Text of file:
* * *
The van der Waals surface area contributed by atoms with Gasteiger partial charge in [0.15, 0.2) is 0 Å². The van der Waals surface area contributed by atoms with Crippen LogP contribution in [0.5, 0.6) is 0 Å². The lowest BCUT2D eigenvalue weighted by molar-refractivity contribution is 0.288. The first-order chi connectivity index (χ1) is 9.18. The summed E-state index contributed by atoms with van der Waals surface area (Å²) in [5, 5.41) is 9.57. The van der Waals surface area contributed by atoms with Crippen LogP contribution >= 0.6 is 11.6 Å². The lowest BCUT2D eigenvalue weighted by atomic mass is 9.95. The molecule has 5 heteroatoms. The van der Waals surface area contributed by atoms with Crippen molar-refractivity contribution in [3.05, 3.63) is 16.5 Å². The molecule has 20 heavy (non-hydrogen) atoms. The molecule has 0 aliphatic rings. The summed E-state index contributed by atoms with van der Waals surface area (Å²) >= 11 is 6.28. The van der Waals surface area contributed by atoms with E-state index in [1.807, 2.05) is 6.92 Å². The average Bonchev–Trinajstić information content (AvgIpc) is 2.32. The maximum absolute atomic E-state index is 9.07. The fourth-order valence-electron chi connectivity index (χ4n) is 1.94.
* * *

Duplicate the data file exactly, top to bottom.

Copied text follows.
The van der Waals surface area contributed by atoms with Gasteiger partial charge in [0.15, 0.2) is 0 Å². The van der Waals surface area contributed by atoms with Crippen LogP contribution in [0.5, 0.6) is 0 Å². The lowest BCUT2D eigenvalue weighted by molar-refractivity contribution is 0.288. The first-order chi connectivity index (χ1) is 9.18. The summed E-state index contributed by atoms with van der Waals surface area (Å²) in [5, 5.41) is 9.57. The van der Waals surface area contributed by atoms with Crippen LogP contribution >= 0.6 is 11.6 Å². The lowest BCUT2D eigenvalue weighted by atomic mass is 9.95. The molecule has 5 heteroatoms. The van der Waals surface area contributed by atoms with Crippen molar-refractivity contribution in [3.05, 3.63) is 16.5 Å². The molecule has 20 heavy (non-hydrogen) atoms. The molecule has 0 aliphatic rings. The summed E-state index contributed by atoms with van der Waals surface area (Å²) >= 11 is 6.28. The van der Waals surface area contributed by atoms with E-state index in [1.807, 2.05) is 6.92 Å². The average Bonchev–Trinajstić information content (AvgIpc) is 2.32. The maximum absolute atomic E-state index is 9.07. The fourth-order valence-electron chi connectivity index (χ4n) is 1.94.